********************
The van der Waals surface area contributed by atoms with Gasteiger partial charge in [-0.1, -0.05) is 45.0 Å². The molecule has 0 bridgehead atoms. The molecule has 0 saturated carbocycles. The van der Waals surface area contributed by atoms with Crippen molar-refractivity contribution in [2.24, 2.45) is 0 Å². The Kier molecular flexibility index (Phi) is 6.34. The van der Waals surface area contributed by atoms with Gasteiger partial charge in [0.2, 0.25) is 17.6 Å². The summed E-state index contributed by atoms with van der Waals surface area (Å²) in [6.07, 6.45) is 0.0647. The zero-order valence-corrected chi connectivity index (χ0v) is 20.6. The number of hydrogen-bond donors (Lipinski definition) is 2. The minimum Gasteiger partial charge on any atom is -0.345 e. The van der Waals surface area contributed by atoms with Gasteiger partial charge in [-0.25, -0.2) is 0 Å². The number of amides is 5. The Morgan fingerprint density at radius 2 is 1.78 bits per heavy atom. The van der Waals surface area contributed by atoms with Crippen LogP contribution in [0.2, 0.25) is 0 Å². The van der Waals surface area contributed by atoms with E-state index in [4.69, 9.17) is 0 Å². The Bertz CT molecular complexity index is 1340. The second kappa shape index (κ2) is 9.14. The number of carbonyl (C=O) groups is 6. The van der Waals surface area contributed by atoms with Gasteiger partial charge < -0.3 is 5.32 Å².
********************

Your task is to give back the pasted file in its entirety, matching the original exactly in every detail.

The van der Waals surface area contributed by atoms with Gasteiger partial charge in [-0.1, -0.05) is 45.0 Å². The molecule has 0 bridgehead atoms. The molecule has 0 saturated carbocycles. The van der Waals surface area contributed by atoms with Crippen molar-refractivity contribution in [2.24, 2.45) is 0 Å². The Kier molecular flexibility index (Phi) is 6.34. The van der Waals surface area contributed by atoms with Gasteiger partial charge in [0.2, 0.25) is 17.6 Å². The summed E-state index contributed by atoms with van der Waals surface area (Å²) in [6.07, 6.45) is 0.0647. The zero-order valence-corrected chi connectivity index (χ0v) is 20.6. The number of hydrogen-bond donors (Lipinski definition) is 2. The minimum Gasteiger partial charge on any atom is -0.345 e. The van der Waals surface area contributed by atoms with Gasteiger partial charge in [-0.25, -0.2) is 0 Å². The number of amides is 5. The Morgan fingerprint density at radius 2 is 1.78 bits per heavy atom. The van der Waals surface area contributed by atoms with Crippen LogP contribution in [0.2, 0.25) is 0 Å². The van der Waals surface area contributed by atoms with E-state index in [4.69, 9.17) is 0 Å². The Bertz CT molecular complexity index is 1340. The second kappa shape index (κ2) is 9.14. The number of carbonyl (C=O) groups is 6. The van der Waals surface area contributed by atoms with Gasteiger partial charge < -0.3 is 5.32 Å².